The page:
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Updated FDA Interpretations Now Include Maple Registration

Registration part of effort to protect food supply from terrorism

February 2004

Note: The information provided has been gathered from information provided by the FDA on their website. Producers should consult with their legal adviser and the Food and Drug Administration regarding their individual situation.


In response to differing interpretations as to wheter or not maple syrup producers were required to register with the Food and Drug Aadministration as part of the bioterrorism legislation, the FDA has now specifically included maple syrup making. In its most recent interpretations (February 2004), the FDA has stated that it will require maple syrup producers to register unless all syrup produced is consumed on the farm.

This clarification was published by the FDA in February 2004 in the "Guidance for Industry,Questions and Answers Regarding Registration of Food Facilities (Edition 3)"

Maple syrup makers can register with the Food and Drug Aadministration by filing Form 3537. Registration can be through the Internet, by surface mail (paper or CD-ROM), or by fax.

Full information is available at the FDA's web site at

Earlier, it appeared that maple syrup making would be exempt as part of farming activity. However, FDA now considers the sugar house as a "mixed-type" facility. The text of the interpretation as quoted from the FDA website is as follows:

2.15 Q: [Added February, 2004] Would maple syrup producers be exempt from registering as farms?
A: The response to this question depends upon the activities of the maple syrup producers.  FDA believes that the activities of maple syrup producers customarily consist of two types: gathering sap from sugar maple trees and concentrating the sap through the application of heat to make syrup.  Gathering sap is "harvesting" as defined in the Interim Final Rule (21 CFR §1.227(b)(3)).  However, concentrating sugar maple sap by heating is a form of manufacturing/processing.  (21 CFR §1.227(b)(6)).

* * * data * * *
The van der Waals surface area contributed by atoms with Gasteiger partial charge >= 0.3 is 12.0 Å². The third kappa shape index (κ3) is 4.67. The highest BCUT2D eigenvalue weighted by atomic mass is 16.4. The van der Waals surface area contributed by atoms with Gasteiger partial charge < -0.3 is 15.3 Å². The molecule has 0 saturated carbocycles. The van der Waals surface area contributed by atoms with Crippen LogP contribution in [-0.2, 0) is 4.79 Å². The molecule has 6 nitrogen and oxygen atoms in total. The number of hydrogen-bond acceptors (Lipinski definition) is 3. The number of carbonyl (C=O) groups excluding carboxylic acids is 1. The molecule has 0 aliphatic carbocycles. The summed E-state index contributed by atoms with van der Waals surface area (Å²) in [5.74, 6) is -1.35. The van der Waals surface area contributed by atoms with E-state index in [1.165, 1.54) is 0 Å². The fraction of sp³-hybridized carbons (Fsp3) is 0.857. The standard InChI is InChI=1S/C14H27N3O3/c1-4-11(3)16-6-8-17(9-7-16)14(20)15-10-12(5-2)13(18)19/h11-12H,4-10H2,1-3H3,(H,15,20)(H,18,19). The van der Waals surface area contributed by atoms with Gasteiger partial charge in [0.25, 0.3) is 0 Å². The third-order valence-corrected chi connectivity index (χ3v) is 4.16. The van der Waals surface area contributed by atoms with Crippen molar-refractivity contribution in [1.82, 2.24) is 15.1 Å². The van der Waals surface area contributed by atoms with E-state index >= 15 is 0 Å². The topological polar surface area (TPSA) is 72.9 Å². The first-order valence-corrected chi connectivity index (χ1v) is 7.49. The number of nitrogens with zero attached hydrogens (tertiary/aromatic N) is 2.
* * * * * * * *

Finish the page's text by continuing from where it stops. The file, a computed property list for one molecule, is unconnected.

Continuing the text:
Accordingly, a farm that both gathers and concentrates sugar maple sap is a "mixed-type" facility that is required to be registered, unless all of the concentrated sap is consumed on the farm or another farm under the same ownership.


Information about Form 3537 is available at and the actual form may be downloaded as a pdf file at

Copies of Form 3557 are also available from the secretary of the Indiana Maple Syrup Association.

Because maple syrup makers may be involved in other activities such as roadside sales, following is additional selected information taken from the FDA website, and

Further explanation of the regulations is also presented at the FDA website which follows immediately after.

Who Must Register? (from )

Owners, operators, or agents in charge of domestic or foreign facilities that manufacture/process, pack, or hold food (subject to FDA's jurisdiction) for human or animal consumption in the U.S.
Domestic facilities are required to register whether or not food from the facility enters interstate commerce

What Facilities Are Exempt?

Non-profit establishments
Fishing vessels, except those that engage in processing as defined in FDAs seafood HACCP regulations (21 CFR 123.3(k))
Facilities regulated exclusively, throughout the entire facility, by the U.S. Department of Agriculture (USDA)
Note: USDA regulates meat products, poultry products, and egg products


Farm: a facility in one general physical location devoted to the growing and harvesting of crops for food and/or the raising of animals for food (including seafood)
Washing, trimming outer leaves, and cooling produce are considered part of harvesting when done on a farm
E.g., apple orchards, dairy farms, feedlots, and aquaculture facilities

Farm includes a facility that . . .